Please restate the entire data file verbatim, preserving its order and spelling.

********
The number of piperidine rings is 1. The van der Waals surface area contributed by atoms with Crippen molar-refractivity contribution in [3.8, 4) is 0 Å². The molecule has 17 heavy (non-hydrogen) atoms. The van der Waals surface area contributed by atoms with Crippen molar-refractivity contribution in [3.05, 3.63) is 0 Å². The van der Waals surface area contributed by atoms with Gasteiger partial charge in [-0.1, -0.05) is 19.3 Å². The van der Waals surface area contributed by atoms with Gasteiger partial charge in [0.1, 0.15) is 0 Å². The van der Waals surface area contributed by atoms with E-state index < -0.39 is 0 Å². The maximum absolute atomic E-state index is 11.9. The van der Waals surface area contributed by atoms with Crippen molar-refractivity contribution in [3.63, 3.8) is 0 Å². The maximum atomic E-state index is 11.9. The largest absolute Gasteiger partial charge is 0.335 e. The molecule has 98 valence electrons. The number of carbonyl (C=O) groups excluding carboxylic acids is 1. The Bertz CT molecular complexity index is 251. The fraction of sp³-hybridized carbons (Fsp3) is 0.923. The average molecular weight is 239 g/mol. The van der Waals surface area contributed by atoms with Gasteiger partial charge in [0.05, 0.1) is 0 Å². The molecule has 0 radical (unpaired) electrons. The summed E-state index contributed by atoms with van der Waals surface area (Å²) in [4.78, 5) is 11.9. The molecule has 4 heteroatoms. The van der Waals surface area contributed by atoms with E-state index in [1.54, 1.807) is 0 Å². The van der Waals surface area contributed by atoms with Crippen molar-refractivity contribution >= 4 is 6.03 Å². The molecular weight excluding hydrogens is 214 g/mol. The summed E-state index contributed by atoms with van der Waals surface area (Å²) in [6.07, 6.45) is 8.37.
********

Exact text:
The number of piperidine rings is 1. The van der Waals surface area contributed by atoms with Crippen molar-refractivity contribution in [3.8, 4) is 0 Å². The molecule has 17 heavy (non-hydrogen) atoms. The van der Waals surface area contributed by atoms with Crippen molar-refractivity contribution in [3.05, 3.63) is 0 Å². The van der Waals surface area contributed by atoms with Gasteiger partial charge in [-0.1, -0.05) is 19.3 Å². The van der Waals surface area contributed by atoms with Gasteiger partial charge in [0.1, 0.15) is 0 Å². The van der Waals surface area contributed by atoms with E-state index < -0.39 is 0 Å². The maximum absolute atomic E-state index is 11.9. The van der Waals surface area contributed by atoms with Crippen molar-refractivity contribution in [3.63, 3.8) is 0 Å². The maximum atomic E-state index is 11.9. The largest absolute Gasteiger partial charge is 0.335 e. The molecule has 98 valence electrons. The number of carbonyl (C=O) groups excluding carboxylic acids is 1. The Bertz CT molecular complexity index is 251. The fraction of sp³-hybridized carbons (Fsp3) is 0.923. The average molecular weight is 239 g/mol. The van der Waals surface area contributed by atoms with Gasteiger partial charge in [0.05, 0.1) is 0 Å². The molecule has 0 radical (unpaired) electrons. The summed E-state index contributed by atoms with van der Waals surface area (Å²) in [4.78, 5) is 11.9. The molecule has 4 heteroatoms. The van der Waals surface area contributed by atoms with E-state index in [1.54, 1.807) is 0 Å². The van der Waals surface area contributed by atoms with Crippen molar-refractivity contribution >= 4 is 6.03 Å². The molecular weight excluding hydrogens is 214 g/mol. The summed E-state index contributed by atoms with van der Waals surface area (Å²) in [6.07, 6.45) is 8.37.